1. Applications for the Small Business Survival Grant just opened up this morning.
The Michigan Economic Development Corporation is offering $55 million in funding to companies impacted by COVID-19 restrictions.
There are certain eligibility requirements. To check those out, or apply, head to michiganbusiness.org/survival.
This is the 23rd recovery program launched by MEDC since the pandemic began.
2. A Michigan artist and Grand Rapids Inc. are partnering to bring a bit of encouragement to West Michigan.
The Encouragement Path is the latest project to be installed in downtown Grand Rapids for the World of Winter Festival.
It was created by Ink-Courage, who's hoping to remind people of their potential, courage, and strength.
Those positive messages are being spread with signs, displayed on the south lawn of the Grand Rapids Public Museum.
If you would like to check out the Encouragement Path, it will remain there through February 28.
3. The Michigan Department of Transportation is looking to name their snow plow trucks, and are asking the community to help name them.
Names will be seen on the MDOT Roadmap where all of their snowplows are in the area.
Some current names include Plow-a-Saurus Rex, Sir Salts-a-Lot, and Plowy McPlow Face.
The program started in Southwest Michigan where a fifth grade class at Fair Plain East Elementary in Benton Harbor named three plows. The school named one Tiger, their school mascot.
MDOT needs names for more than 250 trucks throughout the state. Head to michigan.gov to submit your idea.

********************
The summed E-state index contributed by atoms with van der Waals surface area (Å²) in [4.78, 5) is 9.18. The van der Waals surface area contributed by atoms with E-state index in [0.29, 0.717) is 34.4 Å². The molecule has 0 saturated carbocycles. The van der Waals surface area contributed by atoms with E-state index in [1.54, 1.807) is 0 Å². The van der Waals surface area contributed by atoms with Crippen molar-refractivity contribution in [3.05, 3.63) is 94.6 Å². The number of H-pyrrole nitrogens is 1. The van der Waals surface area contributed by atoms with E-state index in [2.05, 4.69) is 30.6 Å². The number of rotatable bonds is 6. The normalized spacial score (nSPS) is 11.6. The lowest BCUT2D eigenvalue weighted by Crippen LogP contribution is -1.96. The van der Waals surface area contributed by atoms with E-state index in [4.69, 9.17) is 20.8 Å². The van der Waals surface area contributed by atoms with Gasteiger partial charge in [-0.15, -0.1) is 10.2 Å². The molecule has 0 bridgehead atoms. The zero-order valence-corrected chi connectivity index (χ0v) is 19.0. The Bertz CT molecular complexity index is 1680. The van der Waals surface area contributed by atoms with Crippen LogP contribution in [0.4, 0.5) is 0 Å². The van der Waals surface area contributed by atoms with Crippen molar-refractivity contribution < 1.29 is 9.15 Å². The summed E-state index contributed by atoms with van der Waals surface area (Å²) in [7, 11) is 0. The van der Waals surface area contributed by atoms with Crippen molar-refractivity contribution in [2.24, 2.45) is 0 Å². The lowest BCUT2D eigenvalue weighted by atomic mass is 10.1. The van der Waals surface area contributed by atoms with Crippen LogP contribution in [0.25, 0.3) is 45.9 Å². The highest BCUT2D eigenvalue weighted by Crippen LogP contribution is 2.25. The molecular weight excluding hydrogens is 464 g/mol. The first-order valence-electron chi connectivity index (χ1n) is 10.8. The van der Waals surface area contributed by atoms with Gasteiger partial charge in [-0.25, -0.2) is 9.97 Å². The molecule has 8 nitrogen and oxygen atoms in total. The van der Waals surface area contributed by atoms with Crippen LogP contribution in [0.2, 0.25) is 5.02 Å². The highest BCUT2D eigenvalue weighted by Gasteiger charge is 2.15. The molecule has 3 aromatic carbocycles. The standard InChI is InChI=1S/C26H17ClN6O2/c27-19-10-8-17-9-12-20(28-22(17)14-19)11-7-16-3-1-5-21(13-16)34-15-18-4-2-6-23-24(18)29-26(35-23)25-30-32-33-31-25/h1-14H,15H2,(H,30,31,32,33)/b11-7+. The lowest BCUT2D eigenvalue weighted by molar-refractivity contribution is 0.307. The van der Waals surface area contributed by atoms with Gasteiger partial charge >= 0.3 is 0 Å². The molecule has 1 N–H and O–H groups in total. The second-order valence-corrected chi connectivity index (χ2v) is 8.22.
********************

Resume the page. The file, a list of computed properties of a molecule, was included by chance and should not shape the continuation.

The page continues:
4. Today is National Popcorn Day! Celebrate all of the different ways the corn-based treat can be enjoyed: savory, sweet, caramelized, buttered, or plain.
According to The Popcorn Board, popcorn has been around as early as the 16th century. It didn't start becoming popular in the U.S. until the last 1800s.
The Popcorn Board says Americans consume 13 billion quarts of popcorn a year. That's more than any other country in the world.
5. NASA has red hot plans for the red planet next month. The space agency has three separate missions for Mars in February.
One of them will allow the people living on Earth to hear sounds from Mars for the first time.
Microphones riding on NASA's Perseverance Rover will record sounds from the planet. NASA expects to hear ambient noises like wind and the Rover as it works.
They say recording audible sounds on Mars is a unique experience. Mars' atmosphere is colder and a lot denser than Earth's, so sounds could sound different than they do here on Earth.
For example, your voice would sound more muffled and it would take longer for others to hear you.